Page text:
Caribbean Olives

The media frenzy over the 'bajan' heatwave we are enjoying reminded me of a voyage I was fortunate to take some years ago on a MyTravel cruiseliner around the Caribbean [cue wobbly lines and flashback sound effect]

The boat was little more than a giant (sort of) upscale booze cruise and seemed to have been over-painted, with different travel company colours visible if you scratched below the surface e.g. the Royal Caribbean logo under the sinks in our bathroom (choppy waters, overproof rum  and weirdness in Aruba provided this view) and the life jackets had ‘Song of Norway’ stamped on them.

After landing in Barbados with Airtours we circled the North Atlantic Ocean for a week eating “international” food aboard and sampling “local” cuisine ashore e.g. Tex-mex in Aruba, Indonesian in Curacao and masala dosas in Puerto Rico! We also visited the retrospectively dangerous Isla Margarita after a dispute over docking fees prevented our entry into Caracas, the locals seemed quite happy and the only food available was the lime in the buckets of margheritas.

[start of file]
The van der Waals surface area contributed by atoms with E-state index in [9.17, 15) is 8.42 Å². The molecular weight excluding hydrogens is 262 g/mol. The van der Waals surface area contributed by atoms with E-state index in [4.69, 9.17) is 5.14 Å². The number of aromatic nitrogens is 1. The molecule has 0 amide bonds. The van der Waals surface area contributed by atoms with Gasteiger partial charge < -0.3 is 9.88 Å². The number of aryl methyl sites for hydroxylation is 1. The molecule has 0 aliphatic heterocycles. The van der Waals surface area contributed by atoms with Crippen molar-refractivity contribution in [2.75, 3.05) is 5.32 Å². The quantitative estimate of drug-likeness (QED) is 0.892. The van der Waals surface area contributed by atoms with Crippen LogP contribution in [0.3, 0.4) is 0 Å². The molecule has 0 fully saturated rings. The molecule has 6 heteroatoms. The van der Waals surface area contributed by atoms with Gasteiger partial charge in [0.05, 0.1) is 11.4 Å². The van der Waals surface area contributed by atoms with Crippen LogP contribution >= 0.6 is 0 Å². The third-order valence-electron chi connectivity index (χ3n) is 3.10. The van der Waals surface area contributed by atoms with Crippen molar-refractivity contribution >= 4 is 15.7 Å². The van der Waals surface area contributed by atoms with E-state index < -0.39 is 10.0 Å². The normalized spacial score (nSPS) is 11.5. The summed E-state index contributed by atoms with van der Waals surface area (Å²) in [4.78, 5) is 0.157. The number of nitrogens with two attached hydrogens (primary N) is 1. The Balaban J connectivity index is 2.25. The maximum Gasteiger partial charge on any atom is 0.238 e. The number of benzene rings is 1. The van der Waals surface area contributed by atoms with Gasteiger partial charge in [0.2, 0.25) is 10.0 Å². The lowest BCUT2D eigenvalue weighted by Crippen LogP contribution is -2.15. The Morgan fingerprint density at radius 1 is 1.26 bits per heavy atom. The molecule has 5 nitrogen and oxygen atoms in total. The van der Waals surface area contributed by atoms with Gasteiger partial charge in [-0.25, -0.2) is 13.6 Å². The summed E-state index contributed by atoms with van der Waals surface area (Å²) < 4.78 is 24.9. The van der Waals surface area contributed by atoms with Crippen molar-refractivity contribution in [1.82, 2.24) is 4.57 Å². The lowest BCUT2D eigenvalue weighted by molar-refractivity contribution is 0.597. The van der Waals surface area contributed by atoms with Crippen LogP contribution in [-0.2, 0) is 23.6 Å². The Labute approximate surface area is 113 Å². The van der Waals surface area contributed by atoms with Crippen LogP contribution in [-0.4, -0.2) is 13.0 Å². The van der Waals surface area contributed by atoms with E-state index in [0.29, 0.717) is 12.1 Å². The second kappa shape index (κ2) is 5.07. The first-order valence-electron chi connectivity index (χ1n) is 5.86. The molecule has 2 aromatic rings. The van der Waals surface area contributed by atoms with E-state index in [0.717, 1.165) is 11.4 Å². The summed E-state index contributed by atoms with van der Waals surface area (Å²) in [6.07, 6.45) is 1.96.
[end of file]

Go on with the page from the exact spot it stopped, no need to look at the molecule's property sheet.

The second week provided more local dishes such as rotis & red stripe on Tobago, sea moss drink on St vincent and nutmeg everything on Grenada including the nutmeg ice-cream which the super friendly waitress insisted in an amazing local drawl; “yah will remembah all yah life’. In fact I most remember the Bajan olive dinner [and a horrible bony boiled trigger fish I was served on BVI with slime fingers okra which was misleading titled fish and fungi].

On the final day week we were abandoned in Barbados and wandering around the terribly named Holetown we stumbled upon Olives Bar & Bistro where all the food was cooked using olive oil and olives littered the bar.

We ate coo-coo (an African origin dish of cornmeal similar to polenta) flavoured with olives and served with flying fish cooked Barbadian style; onions, garlic and slime fingers okra. At this point Bajan cuisine resembled a bizarre variation of Italian home cooking and I reflected again on the ubiquitous olive. Apparently the Caribbean is too humid for cultivation of olives which require cold evenings to produce proper buds, there is a type of olive which grows locally (Bucida sp.) but it does not bear fruit.

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Olives, Lifestyle